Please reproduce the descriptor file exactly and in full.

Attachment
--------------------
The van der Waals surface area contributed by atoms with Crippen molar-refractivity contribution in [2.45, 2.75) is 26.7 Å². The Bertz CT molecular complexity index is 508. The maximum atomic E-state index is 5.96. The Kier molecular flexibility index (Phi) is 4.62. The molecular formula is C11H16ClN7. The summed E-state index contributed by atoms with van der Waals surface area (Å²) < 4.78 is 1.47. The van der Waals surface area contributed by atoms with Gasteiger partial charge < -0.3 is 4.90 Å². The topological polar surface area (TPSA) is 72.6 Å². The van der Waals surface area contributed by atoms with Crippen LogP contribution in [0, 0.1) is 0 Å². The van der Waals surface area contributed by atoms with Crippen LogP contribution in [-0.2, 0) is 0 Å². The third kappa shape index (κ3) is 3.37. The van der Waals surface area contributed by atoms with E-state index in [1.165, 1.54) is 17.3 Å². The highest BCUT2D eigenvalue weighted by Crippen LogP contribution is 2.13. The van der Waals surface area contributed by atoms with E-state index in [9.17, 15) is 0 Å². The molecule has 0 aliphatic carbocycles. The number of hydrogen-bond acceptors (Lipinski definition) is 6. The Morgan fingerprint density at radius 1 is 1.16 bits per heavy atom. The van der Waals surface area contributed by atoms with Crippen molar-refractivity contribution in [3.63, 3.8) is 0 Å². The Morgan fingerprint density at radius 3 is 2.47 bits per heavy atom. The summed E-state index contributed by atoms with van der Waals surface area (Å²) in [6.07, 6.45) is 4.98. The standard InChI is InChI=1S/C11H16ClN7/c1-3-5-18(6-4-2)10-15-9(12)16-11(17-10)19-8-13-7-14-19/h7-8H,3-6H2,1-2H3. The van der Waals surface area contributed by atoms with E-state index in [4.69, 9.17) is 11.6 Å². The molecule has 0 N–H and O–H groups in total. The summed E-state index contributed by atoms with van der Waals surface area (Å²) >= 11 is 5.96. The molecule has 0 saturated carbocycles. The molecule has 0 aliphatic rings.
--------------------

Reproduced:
The van der Waals surface area contributed by atoms with Crippen molar-refractivity contribution in [2.45, 2.75) is 26.7 Å². The Bertz CT molecular complexity index is 508. The maximum atomic E-state index is 5.96. The Kier molecular flexibility index (Phi) is 4.62. The molecular formula is C11H16ClN7. The summed E-state index contributed by atoms with van der Waals surface area (Å²) < 4.78 is 1.47. The van der Waals surface area contributed by atoms with Gasteiger partial charge < -0.3 is 4.90 Å². The topological polar surface area (TPSA) is 72.6 Å². The van der Waals surface area contributed by atoms with Crippen LogP contribution in [0, 0.1) is 0 Å². The van der Waals surface area contributed by atoms with Crippen LogP contribution in [-0.2, 0) is 0 Å². The third kappa shape index (κ3) is 3.37. The van der Waals surface area contributed by atoms with E-state index in [1.165, 1.54) is 17.3 Å². The highest BCUT2D eigenvalue weighted by Crippen LogP contribution is 2.13. The van der Waals surface area contributed by atoms with E-state index in [9.17, 15) is 0 Å². The molecule has 0 aliphatic carbocycles. The number of hydrogen-bond acceptors (Lipinski definition) is 6. The Morgan fingerprint density at radius 1 is 1.16 bits per heavy atom. The van der Waals surface area contributed by atoms with Crippen molar-refractivity contribution in [3.63, 3.8) is 0 Å². The Morgan fingerprint density at radius 3 is 2.47 bits per heavy atom. The summed E-state index contributed by atoms with van der Waals surface area (Å²) in [6.07, 6.45) is 4.98. The standard InChI is InChI=1S/C11H16ClN7/c1-3-5-18(6-4-2)10-15-9(12)16-11(17-10)19-8-13-7-14-19/h7-8H,3-6H2,1-2H3. The van der Waals surface area contributed by atoms with E-state index in [4.69, 9.17) is 11.6 Å². The molecule has 0 N–H and O–H groups in total. The summed E-state index contributed by atoms with van der Waals surface area (Å²) >= 11 is 5.96. The molecule has 0 saturated carbocycles. The molecule has 0 aliphatic rings.